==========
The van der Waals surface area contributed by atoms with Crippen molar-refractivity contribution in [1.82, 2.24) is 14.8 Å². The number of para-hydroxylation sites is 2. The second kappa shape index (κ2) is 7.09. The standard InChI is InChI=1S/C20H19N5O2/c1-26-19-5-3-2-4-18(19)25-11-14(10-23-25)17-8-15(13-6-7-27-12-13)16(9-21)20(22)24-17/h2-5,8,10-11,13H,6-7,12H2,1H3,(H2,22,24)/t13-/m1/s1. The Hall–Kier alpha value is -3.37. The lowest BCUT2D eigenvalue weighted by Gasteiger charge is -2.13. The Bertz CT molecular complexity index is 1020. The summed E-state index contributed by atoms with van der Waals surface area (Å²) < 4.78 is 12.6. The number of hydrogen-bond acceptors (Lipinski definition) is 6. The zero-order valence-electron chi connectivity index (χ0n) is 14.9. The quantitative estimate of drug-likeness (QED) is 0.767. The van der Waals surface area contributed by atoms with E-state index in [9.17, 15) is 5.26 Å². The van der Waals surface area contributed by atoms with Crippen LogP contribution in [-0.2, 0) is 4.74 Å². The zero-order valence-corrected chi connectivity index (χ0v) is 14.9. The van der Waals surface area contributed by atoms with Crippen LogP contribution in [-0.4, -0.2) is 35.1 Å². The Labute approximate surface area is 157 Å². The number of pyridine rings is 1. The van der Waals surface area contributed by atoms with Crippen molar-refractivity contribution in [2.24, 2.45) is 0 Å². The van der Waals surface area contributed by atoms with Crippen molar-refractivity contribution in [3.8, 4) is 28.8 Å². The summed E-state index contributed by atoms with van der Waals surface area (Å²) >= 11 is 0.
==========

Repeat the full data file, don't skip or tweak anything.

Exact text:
The van der Waals surface area contributed by atoms with Crippen molar-refractivity contribution in [1.82, 2.24) is 14.8 Å². The number of para-hydroxylation sites is 2. The second kappa shape index (κ2) is 7.09. The standard InChI is InChI=1S/C20H19N5O2/c1-26-19-5-3-2-4-18(19)25-11-14(10-23-25)17-8-15(13-6-7-27-12-13)16(9-21)20(22)24-17/h2-5,8,10-11,13H,6-7,12H2,1H3,(H2,22,24)/t13-/m1/s1. The Hall–Kier alpha value is -3.37. The lowest BCUT2D eigenvalue weighted by Gasteiger charge is -2.13. The Bertz CT molecular complexity index is 1020. The summed E-state index contributed by atoms with van der Waals surface area (Å²) < 4.78 is 12.6. The number of hydrogen-bond acceptors (Lipinski definition) is 6. The zero-order valence-electron chi connectivity index (χ0n) is 14.9. The quantitative estimate of drug-likeness (QED) is 0.767. The van der Waals surface area contributed by atoms with E-state index in [9.17, 15) is 5.26 Å². The van der Waals surface area contributed by atoms with Crippen LogP contribution in [-0.2, 0) is 4.74 Å². The zero-order valence-corrected chi connectivity index (χ0v) is 14.9. The van der Waals surface area contributed by atoms with Crippen LogP contribution in [-0.4, -0.2) is 35.1 Å². The Labute approximate surface area is 157 Å². The number of pyridine rings is 1. The van der Waals surface area contributed by atoms with Crippen molar-refractivity contribution in [2.24, 2.45) is 0 Å². The van der Waals surface area contributed by atoms with Crippen molar-refractivity contribution in [3.8, 4) is 28.8 Å². The summed E-state index contributed by atoms with van der Waals surface area (Å²) >= 11 is 0.